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Stats & Data

July 02, 2013

The hairstyle that defined a couple of uneventful years looks to resurface.

 LOS ANGELES, CA -It was the turn of the millennia when the world first got a glimpse of the now iconic “fauxhawk”; a styling where the top-center of hair is propped up to mimic a mohawk — sans the punkrock commitment of shaving the sides.  The versatile look, originally popularized by Soccer Spice, David Beckham, was quickly adopted by eminent male groups of the era, ranging from sportybros to club bros to other more random bros.


“It was a special thing because you didn’t have to be from the sameclique, you know?”  remarked Chase Reynolds, a mixed martial arts enthusiast from Huntington Beach, CA.  “When you saw another dude fauxing [sic] you’d just kind of give him a nod.  It was all good.”

And now it looks like it might be all good for a fauxhawk comeback, according to steampunk barber, Syko Filben.

“More people are asking for it and, personally, I’m excited,” said Filben, himself sporting a relaxed variation on the cut called a euro-hawk.  “You just get tired of doing fades and smoking cigarettes all day,” Filburn added, exhaling a wispy cloud of American Spirit.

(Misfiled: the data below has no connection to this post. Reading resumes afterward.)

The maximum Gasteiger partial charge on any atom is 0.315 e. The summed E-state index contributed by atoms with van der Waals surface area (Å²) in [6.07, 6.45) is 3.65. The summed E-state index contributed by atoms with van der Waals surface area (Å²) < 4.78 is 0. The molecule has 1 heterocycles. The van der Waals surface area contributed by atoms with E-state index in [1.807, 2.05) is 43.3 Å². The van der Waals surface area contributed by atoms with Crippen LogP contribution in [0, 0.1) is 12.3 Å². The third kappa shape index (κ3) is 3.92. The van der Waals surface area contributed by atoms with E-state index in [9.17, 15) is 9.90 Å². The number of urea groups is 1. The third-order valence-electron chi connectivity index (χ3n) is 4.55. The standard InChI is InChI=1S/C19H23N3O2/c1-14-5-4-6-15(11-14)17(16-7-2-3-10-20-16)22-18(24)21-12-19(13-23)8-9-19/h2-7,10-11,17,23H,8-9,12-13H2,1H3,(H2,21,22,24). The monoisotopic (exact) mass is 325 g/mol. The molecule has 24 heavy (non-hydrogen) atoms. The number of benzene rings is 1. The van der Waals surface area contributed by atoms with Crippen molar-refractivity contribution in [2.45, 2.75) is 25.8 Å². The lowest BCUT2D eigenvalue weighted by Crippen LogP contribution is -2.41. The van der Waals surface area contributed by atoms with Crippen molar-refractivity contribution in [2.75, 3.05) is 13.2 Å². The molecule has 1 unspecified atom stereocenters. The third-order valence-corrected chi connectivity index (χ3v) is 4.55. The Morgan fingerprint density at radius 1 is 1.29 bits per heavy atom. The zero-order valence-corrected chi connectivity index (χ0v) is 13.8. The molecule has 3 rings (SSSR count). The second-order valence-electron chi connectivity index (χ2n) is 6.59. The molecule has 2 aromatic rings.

But not everyone shares Syko’s excitement, including, Karen Henderson, a marketing director from Chicago, IL.

“I thought it was cool for about a minute,” said Henderson.  “Back when I used to use hyperbole like about a minute.”

Cultural Anthropologist, Dr. Henry Singer, studies hairstyles around the world and supports the idea that the fauxhawk bridged a divide.  “It’s really the unifier of haircuts because it was represented in so many different ethnic groups at the height of its fashion; whites, [sic] Hispanics, Asians, and Middle Easterners being the biggest adopters.  Not so much with blacks though.”  Singer paused before continuing, “At least that’s what the data says…so if you think that’s racist then your fight is with the data.” Singer then abruptly walked out, ending the interview.

Whether racial undertones are a part of the fauxhawk’s architecture or not, gender tension could play a role in its ongoing survival.

Beth Grady, a twenty two year-old executive assistant who was shown a photograph of the pre-Instragram cut, just wrinkled her entire face before eking out an “Ew...”

Parents groups seem to be divided.  Some call it “cute,” while others worry about the cost of maintaining such a hairstyle.

“It’s just a conspiracy by the Vidal Sassoons of the world to get us to spend money we don’t have,” said Aimes Electric Plant Manager, Rod Billings, who also blamed the Supreme Court’s recent overturning of Prop 8 and DOMA.

Singer, who came back to the interview after ‘considering how he might come off,’ went on to criticize opposition to the resurgence, saying he believed the fauxhawk could bring people together.

“When you take the left side of your hair and comb it to meet the right, that’s a metaphor for something bigger,” said Singer.  “It’s time we stop bickering and invest in some kind of styling technology that allows people of all races and hair textures to join in the renaissance.  At least, that’s my America...”

And what a great fauxing America it would be.